A typhoon breaks near the tsunami-crippled Fukushima nuclear power plant. Japan is one of the few rich states whose population is as concerned about climate change as poorer countries. Photograph: Damir Sagolj/REUTERS
People living in the world’s wealthiest nations generally understand what climate change is but in many countries just half perceive it to be a threat, new research has found.
The analysis of perceptions in 119 countries found living standards and relative wealth are “poor predictors” of whether someone considers climate change to be a severe risk.
While more than 75% of people in Australia, the US, UK and most of the rest of Europe were aware of climate change, far fewer considered it to be detrimental to themselves or their families.
In Australia – recently cited as being a world leader in climate science denialism – as well as the US, Germany and the Scandinavian countries, climate change was perceived to be a threat by just over half of those polled.
In Russia, despite widespread understanding of climate change, less than 50% of people thought it was a risk to them.
The risks of climate change are more widely believed by people in France and Spain, but the greatest concern about its impacts are held elsewhere.
In every South American country, concern over climate change is above the 90% mark, with this level of worry shared by Mexico, India, Tanzania and Morocco. Japan is one of the few highly advanced economies in the world to have a population as concerned about the risks of climate change.
The paper, published in Nature Climate Change, found different factors drove awareness and risk perceptions of climate change. Education levels and understanding the human influence upon the climate was the greatest factor in Europe, while perception of changing temperatures is the key influence in many African and Asian countries.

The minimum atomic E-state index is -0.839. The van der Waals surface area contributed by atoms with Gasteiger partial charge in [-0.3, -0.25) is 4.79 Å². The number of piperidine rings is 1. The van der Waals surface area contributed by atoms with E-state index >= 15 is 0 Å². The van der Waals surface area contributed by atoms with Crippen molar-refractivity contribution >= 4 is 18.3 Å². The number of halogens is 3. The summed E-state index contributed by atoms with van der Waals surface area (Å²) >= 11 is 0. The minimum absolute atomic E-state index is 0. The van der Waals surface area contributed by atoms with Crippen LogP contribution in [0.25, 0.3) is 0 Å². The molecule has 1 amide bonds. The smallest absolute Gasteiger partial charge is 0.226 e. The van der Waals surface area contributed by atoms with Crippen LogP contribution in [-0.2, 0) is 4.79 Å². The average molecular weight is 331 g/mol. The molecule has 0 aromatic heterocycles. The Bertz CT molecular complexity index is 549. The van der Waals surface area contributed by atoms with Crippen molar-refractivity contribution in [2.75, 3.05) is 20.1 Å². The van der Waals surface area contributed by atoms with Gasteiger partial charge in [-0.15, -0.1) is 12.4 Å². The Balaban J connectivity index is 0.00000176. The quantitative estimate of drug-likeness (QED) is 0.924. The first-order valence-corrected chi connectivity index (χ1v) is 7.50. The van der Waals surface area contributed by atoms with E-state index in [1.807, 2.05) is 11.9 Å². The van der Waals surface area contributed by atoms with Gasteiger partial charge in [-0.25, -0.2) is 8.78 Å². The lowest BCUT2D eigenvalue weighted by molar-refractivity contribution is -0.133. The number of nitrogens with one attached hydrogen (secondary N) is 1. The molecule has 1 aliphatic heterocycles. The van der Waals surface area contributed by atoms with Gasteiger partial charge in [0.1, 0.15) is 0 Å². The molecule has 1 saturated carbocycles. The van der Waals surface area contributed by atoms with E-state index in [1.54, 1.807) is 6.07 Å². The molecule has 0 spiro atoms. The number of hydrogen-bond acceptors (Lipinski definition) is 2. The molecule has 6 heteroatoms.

Authors of the paper, who come from a selection of US universities, say the results show “the need to develop tailored climate communication strategies for individual nations. The results suggest that improving basic education, climate literacy, and public understanding of the local dimensions of climate change are vital to public engagement and support for climate action.”
The paper analysed the results of Gallup polls taken in 119 countries, where respondents were asked how much they know about climate change and whether they consider it a threat to them.
Dr Debbie Hopkins, an expert at the social understandings of climate change at the University of Otago, said many people still see climate change as a remote issue.
“People can be aware of it but they see it as a distant risk and don’t engage with it much,” she said. “This disjunction can negate the feeling that we need to act on climate change.
“In many developed countries we have confidence in our adaptive capacity. We think we can adapt and cope, and in many ways we can do so more than developing economies.
“We also talk about global averages and that’s a difficult term for many people because two degrees doesn’t seem like a lot. That risk seems diminished whereas if you’re living somewhere with extreme variability and extreme weather events, two degrees can seem like a lot.”
Hopkins said accurate media reporting of climate change and more engaged conversations with people on the issue at a local level would help illustrate the threat posed by changes such as rising sea levels and increased heat waves.
Climate change is already having its biggest impact upon the world’s most vulnerable, according to the UN, which voiced concern last year that rising temperatures will fuel conflict, war and migration.
The number of natural disasters between 2000 and 2009 was around three times higher than in the 1980s, the UN said.